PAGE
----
MovieChat Forums > Lolita (1962) Discussion > Kubrick trivializing pedophilia?

Kubrick trivializing pedophilia?


This post is about the movie (obviously) not the book.

I always found this movie to be entertaining, expecially the first part with the pathetic mom still alive, not giving too much importance to the way the issue of pedophila is belittled. It's a funny movie and I had fun watching it.
Then I found out that my gf has been molested as a child, so it all become not so funny anymore (I know, I'm one of those assholes that take notice of heavy issues only when they hit them directly). Anyway, I noticed how Kubrick tries to humorize the subject but never takes a minute to actually condemn it.

Kubrick was an intellectual and a moralist (just watch eyes wide shut to see what I mean), but in this case I never quite noticed a real sense of critique of the subject, it's almost as if he roots for Humbert, a pedophile, who's not as monstous as the "bad" pedophile, and he thinks we should do the same (root, not molest).
Lolita is almost the guilty party here instead of the victim, her actions are dictated by her self judgment (she is a minor, so imagine how well founded that could be, but it's all played like "she does this because she wants it so... she's getting what she wants, right?") and her demise is never described as a tragedy, but almost as a comeuppance.

Now, I wonder if the 60s were maybe different times, so...sex between an old man and a 15 yo? Whatever, if there's grass on the pitch, let's play!
Or maybe she wasn't that young as in the book, so Kubrick felt he could mix it up a bit without taking a stronger stance against the issues?
Or maybe, and this is my take, Kubrick just ignored the whole point, was interested only in the trivial aspects of it and acted like an immature asshole that makes jokes about stuff whose depth and seriousness he doesn't quite grasp.

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And he treats nuclear annihilation of the human species as a joke in "Dr. Strangelove."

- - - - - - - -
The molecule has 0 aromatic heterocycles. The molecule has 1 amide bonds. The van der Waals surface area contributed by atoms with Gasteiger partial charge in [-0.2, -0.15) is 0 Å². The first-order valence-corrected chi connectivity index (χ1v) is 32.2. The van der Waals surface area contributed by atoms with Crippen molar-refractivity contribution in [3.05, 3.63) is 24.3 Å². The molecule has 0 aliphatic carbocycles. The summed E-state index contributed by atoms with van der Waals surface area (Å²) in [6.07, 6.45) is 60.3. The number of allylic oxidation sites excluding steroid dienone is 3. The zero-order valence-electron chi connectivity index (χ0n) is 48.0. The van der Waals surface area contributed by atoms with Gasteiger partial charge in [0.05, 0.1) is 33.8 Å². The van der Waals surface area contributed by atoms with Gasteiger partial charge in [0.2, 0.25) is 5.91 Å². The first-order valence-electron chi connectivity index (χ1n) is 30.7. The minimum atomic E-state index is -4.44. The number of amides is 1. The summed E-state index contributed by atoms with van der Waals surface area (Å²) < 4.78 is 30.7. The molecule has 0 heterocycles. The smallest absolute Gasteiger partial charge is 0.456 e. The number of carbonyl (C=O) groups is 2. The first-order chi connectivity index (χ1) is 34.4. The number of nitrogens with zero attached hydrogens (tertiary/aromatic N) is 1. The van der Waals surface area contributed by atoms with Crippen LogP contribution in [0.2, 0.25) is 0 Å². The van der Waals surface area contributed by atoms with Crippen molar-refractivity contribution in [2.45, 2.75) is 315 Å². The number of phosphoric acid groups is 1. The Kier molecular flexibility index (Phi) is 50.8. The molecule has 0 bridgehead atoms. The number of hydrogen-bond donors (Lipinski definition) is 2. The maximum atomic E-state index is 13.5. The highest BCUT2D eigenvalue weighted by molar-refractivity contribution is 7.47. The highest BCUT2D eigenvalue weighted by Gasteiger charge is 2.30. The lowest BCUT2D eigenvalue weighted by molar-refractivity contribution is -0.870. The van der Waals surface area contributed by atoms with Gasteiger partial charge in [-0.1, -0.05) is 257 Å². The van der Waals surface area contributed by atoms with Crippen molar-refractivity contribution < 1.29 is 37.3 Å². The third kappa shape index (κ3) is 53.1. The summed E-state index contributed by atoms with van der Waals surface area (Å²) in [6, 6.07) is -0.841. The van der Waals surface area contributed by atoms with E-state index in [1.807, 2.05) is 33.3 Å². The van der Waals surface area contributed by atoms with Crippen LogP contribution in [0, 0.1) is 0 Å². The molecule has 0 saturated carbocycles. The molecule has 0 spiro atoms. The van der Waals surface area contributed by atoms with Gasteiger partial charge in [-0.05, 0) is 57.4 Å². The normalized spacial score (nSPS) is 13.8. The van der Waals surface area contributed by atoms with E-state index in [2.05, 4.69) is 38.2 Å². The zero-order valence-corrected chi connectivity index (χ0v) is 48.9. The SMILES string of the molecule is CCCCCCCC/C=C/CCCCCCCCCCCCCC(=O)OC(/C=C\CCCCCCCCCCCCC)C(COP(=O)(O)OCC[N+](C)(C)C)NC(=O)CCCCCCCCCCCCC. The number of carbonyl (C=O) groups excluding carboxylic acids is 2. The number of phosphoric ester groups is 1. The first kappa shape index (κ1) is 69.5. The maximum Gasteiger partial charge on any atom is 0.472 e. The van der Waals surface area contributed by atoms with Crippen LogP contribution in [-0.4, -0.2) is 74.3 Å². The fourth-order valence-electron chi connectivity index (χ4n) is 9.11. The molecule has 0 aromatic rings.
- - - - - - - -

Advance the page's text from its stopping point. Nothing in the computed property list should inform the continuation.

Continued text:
I think the point is to make the audience uncomfortable due to their own amused reactions, and then stop to think twice about the subject matter.

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I have to agree with TheOtherFella. This film was made to make you feel uncomfortable and to "think twice" of your initial reaction.

Actually, all of Kubrick's films make me feel uncomfortable!

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Exactly.

The crux of what makes Nabokov's novel so compelling is that the whole thing is uncomfortable as possible, largely for presenting the events from the perspective of the abuser, who bears his humanity and vulnerability in such a way that he's very sympathetic at the same time that his actions are disturbing and reprehensible. It's the intensity of that conflict that makes it one of the most heart and gut wrenching tragedies written imo.

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FACT: There is no pedophilia in the movie as Lolita has already went through puberty. Prove me wrong.

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Right, Humbert is an ephebophile.

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Ephebophilia is ironically pronounced eh-FEEB-ah-feel-ya